Lent Devotional | Good Friday

One garment. One loaf. One goblet.

Good Friday

We are the hungry poor. And we’re feasting, together, witnessing God together, in torn leotards and plastic chairs.

We still drink juice. But we do it differently, now. We rise, row by row, and make our way to the front where the elders stand holding a loaf and a single goblet of Welch’s grape juice. Together we pull off some flaky bread, and I wonder if I’m taking too much – how much of Jesus’ body am I supposed to take? How much do I leave? I don’t want to be like those in the Corinthian churches, keeping the food to myself, yet I want to truly taste Him – and then we dip the bread in the juice, and it stains purple, even as we bring Jesus to our lips, His body, His blood, one loaf, one cup. Sometimes our fingers stain purple, too. It feels more eternal that way, more lasting.

We make our way back to the plastic chairs, Mum humming a tune, me thinking about Christ’s seamless garment, how even as the soldiers grabbed it, tore at Jesus’ tunic, it wouldn’t rip. How Satan grabs at the church, pulling and stretching it, but in the end, we remain one garment. One loaf. One goblet. Consumed, poured out for many, yet never used up.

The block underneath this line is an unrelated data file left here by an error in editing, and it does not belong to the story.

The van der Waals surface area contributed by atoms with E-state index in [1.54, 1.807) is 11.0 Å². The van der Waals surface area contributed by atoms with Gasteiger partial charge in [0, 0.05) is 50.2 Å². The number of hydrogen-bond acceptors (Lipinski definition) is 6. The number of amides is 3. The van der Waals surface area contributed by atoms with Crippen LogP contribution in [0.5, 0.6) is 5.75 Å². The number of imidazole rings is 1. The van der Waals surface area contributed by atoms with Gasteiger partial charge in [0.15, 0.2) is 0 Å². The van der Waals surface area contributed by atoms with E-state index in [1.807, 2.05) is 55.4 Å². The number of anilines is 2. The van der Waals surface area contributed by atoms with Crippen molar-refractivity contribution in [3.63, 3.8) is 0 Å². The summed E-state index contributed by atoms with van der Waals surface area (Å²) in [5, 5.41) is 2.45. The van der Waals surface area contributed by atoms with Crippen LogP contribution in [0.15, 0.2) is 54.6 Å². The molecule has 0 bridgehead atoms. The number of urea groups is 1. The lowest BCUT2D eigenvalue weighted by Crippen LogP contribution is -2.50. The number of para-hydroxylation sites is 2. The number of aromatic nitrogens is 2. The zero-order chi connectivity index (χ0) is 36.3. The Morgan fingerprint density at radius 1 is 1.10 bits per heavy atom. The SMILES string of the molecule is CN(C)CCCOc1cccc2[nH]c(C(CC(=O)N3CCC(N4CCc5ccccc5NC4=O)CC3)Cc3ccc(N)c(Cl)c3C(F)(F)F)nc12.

We sit. Mum plays with her purse and I ponder Jesus thirsting. “I thirst,” He said in His final moments, in the fullness of His humanity, with the sole purpose of fulfilling Scripture. Perhaps because He didn’t want His final words to be missed. He wet His throat so all the powers and principalities could hear Him declare – “It is finished.” Even as He died.

He thirsted that we might never thirst again…

I think of the cup filled with tears, filled with sorrow. I think of Jesus begging His Father to take it, “yet not My will but Yours be done,” and then, of the water which will flow in the last days from the temple in Jerusalem. Zechariah says the water will be living, like the water flowing from the temple in Ezekiel, making everything new again. Trees springing up on both sides of the river to heal and to feed the nations. Much like the Garden of Eden.

Oh, that we might hunger. That we might thirst.

For this broken bread and poured-out wine.

(Taken from Emily’s new memoir, God Who Became Bread)

Emily Wierenga

Emily Wierenga

Author, God who Became Bread
President | The Lulu Tree Foundation


Dear Father – thank you for pouring out your life that we might never thirst again. Thank you for becoming broken bread, that we might never hunger again. Forgive me for turning, ever-turning, to the shadow of a thing: for you are the real. You are everything good and lasting. Fill me, Lord, overflow me, Lord, so I might feed your world. For your glory and in Your Name, I pray, Amen.


Dear friend – what are you turning to, today? Is it food, drink, or social media? Whatever it is, Jesus is more. Do you long for more? Are you willing to lay down the things that never satisfy, to fill up on the One who does? Where you are empty, He is enough. Come, let Him give you rest. Lay down your pain, pick up His peace. He never runs dry.

Read the devotions

Palm Sunday

March 24

Maundy Thursday

March 28

Good Friday

March 29

Easter Sunday

March 31